Washington project ensures forest stores carbon for decades

Staff Writer
Columbus CEO

SEATTLE (AP) — Half a small forest still standing near Mount Rainier was facing the wood chipper before an initiative in Washington state saved the decades-old trees and allowed Microsoft to finance the project to help offset its carbon footprint.

The effort keeps 520 acres of Douglas fir and western hemlocks intact so the trees can store carbon dioxide for an additional 100 years. These types of projects, which can include wind farms to projects that capture methane from landfills, allow companies and individuals to buy credits to offset the amount of greenhouse gas they send into the atmosphere.

For every metric ton of carbon dioxide that the Nisqually forest stores, for example, project developers can sell a certificate for the same amount to willing buyers to help finance restoration of the forest. The rest of the trees about 85 miles south of Seattle have been logged in recent years.

Microsoft Corp., which is based in Redmond and employs more than 42,000 workers in Washington state, agreed to buy the vast majority of the first round of credits. It has agreed to buy roughly 35,000 credits as part of its own initiative to be carbon-neutral in its data centers, offices, software development labs, and employee air travel.

"We were excited to be able to do something in our home state," said Rob Bernard, chief environmental strategist at Microsoft.

The credits from the Nisqually Carbon Project represent a tiny drop in the bucket for the software company, which bought 7.5 million metric tons of carbon offsets from projects around the world since 2012. But Bernard said Microsoft wanted to make a significant impact on a local project.

But some critics worry whether offset projects deliver the benefits they claim. The project's developers said that's why they chose to verify it to California's rigorous carbon offset standards, which require long-term monitoring and reporting.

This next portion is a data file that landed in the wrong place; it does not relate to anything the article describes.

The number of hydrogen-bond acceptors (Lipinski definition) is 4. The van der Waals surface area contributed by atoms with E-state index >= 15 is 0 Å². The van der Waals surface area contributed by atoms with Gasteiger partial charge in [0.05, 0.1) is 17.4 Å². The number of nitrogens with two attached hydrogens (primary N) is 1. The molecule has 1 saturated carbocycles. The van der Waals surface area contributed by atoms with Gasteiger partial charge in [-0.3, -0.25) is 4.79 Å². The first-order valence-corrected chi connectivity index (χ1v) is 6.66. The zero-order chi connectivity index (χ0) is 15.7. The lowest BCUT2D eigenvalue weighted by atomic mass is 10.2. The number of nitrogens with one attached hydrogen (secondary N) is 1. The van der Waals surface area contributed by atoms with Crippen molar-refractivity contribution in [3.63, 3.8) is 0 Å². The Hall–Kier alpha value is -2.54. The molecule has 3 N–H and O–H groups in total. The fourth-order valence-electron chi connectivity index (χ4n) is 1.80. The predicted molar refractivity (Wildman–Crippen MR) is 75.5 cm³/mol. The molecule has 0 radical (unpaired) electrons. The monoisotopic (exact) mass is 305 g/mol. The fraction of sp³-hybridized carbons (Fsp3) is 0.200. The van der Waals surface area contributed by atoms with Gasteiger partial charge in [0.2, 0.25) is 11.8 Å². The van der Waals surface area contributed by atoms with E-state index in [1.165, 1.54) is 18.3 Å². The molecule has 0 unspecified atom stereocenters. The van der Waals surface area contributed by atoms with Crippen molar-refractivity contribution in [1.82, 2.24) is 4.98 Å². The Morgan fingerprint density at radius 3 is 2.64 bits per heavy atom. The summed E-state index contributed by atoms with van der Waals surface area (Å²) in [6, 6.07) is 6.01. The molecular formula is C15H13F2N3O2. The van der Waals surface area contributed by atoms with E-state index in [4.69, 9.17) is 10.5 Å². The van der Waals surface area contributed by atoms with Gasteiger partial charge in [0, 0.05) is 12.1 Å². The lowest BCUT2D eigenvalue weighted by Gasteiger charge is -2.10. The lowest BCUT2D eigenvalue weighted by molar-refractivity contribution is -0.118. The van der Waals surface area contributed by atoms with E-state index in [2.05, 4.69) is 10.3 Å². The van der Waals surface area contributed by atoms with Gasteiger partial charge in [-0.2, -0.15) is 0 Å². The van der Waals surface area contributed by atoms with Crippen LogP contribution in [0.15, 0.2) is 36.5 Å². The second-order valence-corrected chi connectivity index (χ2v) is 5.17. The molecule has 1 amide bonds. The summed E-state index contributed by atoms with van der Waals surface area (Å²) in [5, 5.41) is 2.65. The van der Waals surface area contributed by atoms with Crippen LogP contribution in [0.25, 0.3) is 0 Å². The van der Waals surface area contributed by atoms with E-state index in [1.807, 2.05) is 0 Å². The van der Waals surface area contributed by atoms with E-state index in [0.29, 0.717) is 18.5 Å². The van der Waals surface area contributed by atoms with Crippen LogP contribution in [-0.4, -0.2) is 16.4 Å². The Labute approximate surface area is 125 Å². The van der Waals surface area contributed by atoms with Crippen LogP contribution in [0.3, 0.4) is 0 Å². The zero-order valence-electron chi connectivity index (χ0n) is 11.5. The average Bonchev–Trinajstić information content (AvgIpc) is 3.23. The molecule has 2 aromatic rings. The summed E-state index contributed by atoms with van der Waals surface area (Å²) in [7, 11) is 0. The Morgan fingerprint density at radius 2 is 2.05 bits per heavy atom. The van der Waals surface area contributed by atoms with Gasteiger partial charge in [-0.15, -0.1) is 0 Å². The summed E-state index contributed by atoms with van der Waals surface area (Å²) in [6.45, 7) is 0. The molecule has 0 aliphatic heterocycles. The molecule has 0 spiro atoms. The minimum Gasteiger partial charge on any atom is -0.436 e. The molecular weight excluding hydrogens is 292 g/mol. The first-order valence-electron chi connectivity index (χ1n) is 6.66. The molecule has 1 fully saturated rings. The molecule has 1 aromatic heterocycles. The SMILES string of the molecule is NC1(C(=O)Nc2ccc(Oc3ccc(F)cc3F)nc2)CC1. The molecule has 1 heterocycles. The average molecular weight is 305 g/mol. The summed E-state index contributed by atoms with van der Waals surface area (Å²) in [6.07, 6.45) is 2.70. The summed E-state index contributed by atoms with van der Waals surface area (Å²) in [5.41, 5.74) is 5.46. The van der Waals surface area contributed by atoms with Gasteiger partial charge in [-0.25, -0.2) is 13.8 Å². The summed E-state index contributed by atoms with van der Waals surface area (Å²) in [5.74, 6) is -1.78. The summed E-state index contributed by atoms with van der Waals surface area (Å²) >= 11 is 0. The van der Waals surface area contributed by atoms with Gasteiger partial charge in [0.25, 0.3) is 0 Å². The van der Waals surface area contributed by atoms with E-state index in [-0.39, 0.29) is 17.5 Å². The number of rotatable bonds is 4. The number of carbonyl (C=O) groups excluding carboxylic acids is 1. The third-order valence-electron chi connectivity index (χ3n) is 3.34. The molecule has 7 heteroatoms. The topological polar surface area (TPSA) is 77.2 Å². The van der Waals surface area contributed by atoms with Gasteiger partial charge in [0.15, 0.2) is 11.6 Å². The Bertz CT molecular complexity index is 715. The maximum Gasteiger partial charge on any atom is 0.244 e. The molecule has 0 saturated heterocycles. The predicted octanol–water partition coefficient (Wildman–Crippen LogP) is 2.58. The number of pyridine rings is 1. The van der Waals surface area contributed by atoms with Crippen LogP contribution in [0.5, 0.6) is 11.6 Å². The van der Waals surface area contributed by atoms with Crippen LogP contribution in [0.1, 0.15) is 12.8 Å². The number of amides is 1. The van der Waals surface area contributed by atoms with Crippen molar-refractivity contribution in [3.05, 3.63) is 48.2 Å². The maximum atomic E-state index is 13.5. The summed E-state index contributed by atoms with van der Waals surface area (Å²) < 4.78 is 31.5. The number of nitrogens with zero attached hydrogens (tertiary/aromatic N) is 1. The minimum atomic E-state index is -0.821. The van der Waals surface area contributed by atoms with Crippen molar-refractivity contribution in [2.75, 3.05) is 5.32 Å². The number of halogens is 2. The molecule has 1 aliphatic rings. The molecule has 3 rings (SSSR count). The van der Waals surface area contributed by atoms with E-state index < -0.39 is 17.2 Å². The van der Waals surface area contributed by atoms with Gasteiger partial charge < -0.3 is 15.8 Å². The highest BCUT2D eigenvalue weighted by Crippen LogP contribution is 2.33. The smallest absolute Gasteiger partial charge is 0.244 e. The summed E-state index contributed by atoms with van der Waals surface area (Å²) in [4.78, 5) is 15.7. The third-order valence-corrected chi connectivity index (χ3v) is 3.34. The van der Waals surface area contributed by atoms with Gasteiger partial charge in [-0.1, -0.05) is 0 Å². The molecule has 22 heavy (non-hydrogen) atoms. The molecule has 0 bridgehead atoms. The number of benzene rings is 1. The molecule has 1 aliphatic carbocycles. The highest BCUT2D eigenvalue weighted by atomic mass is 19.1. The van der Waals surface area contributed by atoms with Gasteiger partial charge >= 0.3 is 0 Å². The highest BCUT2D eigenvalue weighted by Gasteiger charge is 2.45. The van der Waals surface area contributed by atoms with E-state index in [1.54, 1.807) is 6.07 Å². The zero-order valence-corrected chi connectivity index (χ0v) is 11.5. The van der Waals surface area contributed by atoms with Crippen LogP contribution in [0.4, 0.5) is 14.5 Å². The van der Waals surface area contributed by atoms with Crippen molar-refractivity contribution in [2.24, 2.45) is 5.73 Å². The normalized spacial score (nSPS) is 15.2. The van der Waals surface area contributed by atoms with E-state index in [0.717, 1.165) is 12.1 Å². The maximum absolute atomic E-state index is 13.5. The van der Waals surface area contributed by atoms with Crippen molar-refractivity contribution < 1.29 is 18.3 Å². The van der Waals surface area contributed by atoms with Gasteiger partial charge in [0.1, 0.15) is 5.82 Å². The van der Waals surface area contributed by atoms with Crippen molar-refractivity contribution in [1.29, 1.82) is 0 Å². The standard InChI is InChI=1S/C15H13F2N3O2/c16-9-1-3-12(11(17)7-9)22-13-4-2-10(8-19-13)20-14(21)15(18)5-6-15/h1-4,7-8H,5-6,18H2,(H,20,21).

"To have a project that's at home that you can see and walk around is a real breakthrough," said Joe Kane, executive director of the Olympia-based Nisqually Land Trust, which sells the carbon credits.

Neither Microsoft nor the trust would disclose what the software company agreed to pay.

Credits are issued based on the number of metric tons of carbon stored in trees in the forest that is above the baseline.

"It was definitely worth our while to do it," Kane said, who added that it was risky because the private timberland was expensive to buy and it took two years to get the project verified through a third party.

The trust, which owns the land, will use the money from the sale of credits to manage the forest for carbon storage and ecological restoration. Younger trees that were previously harvested will be allowed to grow, along with older trees that are between 50 and 100 years.

The property, purchased from Hancock Timber Resources Group, is also important habitat for endangered spotted owls and marbled murrelets, a tiny seabird that nests in old-growth trees.

Officials say the project also protects the landscape. The site is above the town of Ashford and can be seen from the road on the main route into Mount Rainier National Park.